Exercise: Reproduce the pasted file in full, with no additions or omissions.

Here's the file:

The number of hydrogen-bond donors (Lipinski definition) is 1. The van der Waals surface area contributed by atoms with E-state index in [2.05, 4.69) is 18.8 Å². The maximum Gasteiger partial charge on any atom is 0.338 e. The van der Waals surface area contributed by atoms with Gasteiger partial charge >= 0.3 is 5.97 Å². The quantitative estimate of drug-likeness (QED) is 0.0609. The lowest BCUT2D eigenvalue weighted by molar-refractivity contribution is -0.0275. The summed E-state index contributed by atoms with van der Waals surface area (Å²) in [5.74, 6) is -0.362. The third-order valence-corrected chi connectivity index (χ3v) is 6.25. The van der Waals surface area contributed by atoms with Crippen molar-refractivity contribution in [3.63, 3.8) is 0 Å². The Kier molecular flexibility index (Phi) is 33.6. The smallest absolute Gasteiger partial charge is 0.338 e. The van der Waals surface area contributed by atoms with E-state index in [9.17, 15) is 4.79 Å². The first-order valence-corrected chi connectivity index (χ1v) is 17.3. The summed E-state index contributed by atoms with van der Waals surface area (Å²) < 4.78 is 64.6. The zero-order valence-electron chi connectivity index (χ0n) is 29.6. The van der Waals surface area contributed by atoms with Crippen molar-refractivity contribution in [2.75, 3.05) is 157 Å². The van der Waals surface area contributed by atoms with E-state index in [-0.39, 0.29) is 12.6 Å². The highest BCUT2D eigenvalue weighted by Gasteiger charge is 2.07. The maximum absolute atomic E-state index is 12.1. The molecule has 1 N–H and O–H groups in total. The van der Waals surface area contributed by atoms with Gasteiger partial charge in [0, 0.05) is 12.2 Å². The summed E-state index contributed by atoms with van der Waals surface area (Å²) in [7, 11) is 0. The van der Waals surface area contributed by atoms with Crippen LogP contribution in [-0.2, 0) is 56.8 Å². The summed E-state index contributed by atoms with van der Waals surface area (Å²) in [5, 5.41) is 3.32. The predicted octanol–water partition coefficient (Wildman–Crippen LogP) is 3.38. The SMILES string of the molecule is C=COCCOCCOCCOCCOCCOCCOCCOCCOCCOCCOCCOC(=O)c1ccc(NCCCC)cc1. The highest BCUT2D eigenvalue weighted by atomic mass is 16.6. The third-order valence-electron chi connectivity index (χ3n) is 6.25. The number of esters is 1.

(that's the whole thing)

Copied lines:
The number of hydrogen-bond donors (Lipinski definition) is 1. The van der Waals surface area contributed by atoms with E-state index in [2.05, 4.69) is 18.8 Å². The maximum Gasteiger partial charge on any atom is 0.338 e. The van der Waals surface area contributed by atoms with Gasteiger partial charge >= 0.3 is 5.97 Å². The quantitative estimate of drug-likeness (QED) is 0.0609. The lowest BCUT2D eigenvalue weighted by molar-refractivity contribution is -0.0275. The summed E-state index contributed by atoms with van der Waals surface area (Å²) in [5.74, 6) is -0.362. The third-order valence-corrected chi connectivity index (χ3v) is 6.25. The van der Waals surface area contributed by atoms with Crippen molar-refractivity contribution in [3.63, 3.8) is 0 Å². The Kier molecular flexibility index (Phi) is 33.6. The smallest absolute Gasteiger partial charge is 0.338 e. The van der Waals surface area contributed by atoms with E-state index in [9.17, 15) is 4.79 Å². The first-order valence-corrected chi connectivity index (χ1v) is 17.3. The summed E-state index contributed by atoms with van der Waals surface area (Å²) < 4.78 is 64.6. The zero-order valence-electron chi connectivity index (χ0n) is 29.6. The van der Waals surface area contributed by atoms with Crippen molar-refractivity contribution in [2.75, 3.05) is 157 Å². The van der Waals surface area contributed by atoms with E-state index in [-0.39, 0.29) is 12.6 Å². The highest BCUT2D eigenvalue weighted by Gasteiger charge is 2.07. The maximum absolute atomic E-state index is 12.1. The molecule has 1 N–H and O–H groups in total. The van der Waals surface area contributed by atoms with Gasteiger partial charge in [0, 0.05) is 12.2 Å². The summed E-state index contributed by atoms with van der Waals surface area (Å²) in [7, 11) is 0. The van der Waals surface area contributed by atoms with Crippen LogP contribution in [-0.2, 0) is 56.8 Å². The summed E-state index contributed by atoms with van der Waals surface area (Å²) in [5, 5.41) is 3.32. The predicted octanol–water partition coefficient (Wildman–Crippen LogP) is 3.38. The SMILES string of the molecule is C=COCCOCCOCCOCCOCCOCCOCCOCCOCCOCCOCCOC(=O)c1ccc(NCCCC)cc1. The highest BCUT2D eigenvalue weighted by atomic mass is 16.6. The third-order valence-electron chi connectivity index (χ3n) is 6.25. The number of esters is 1.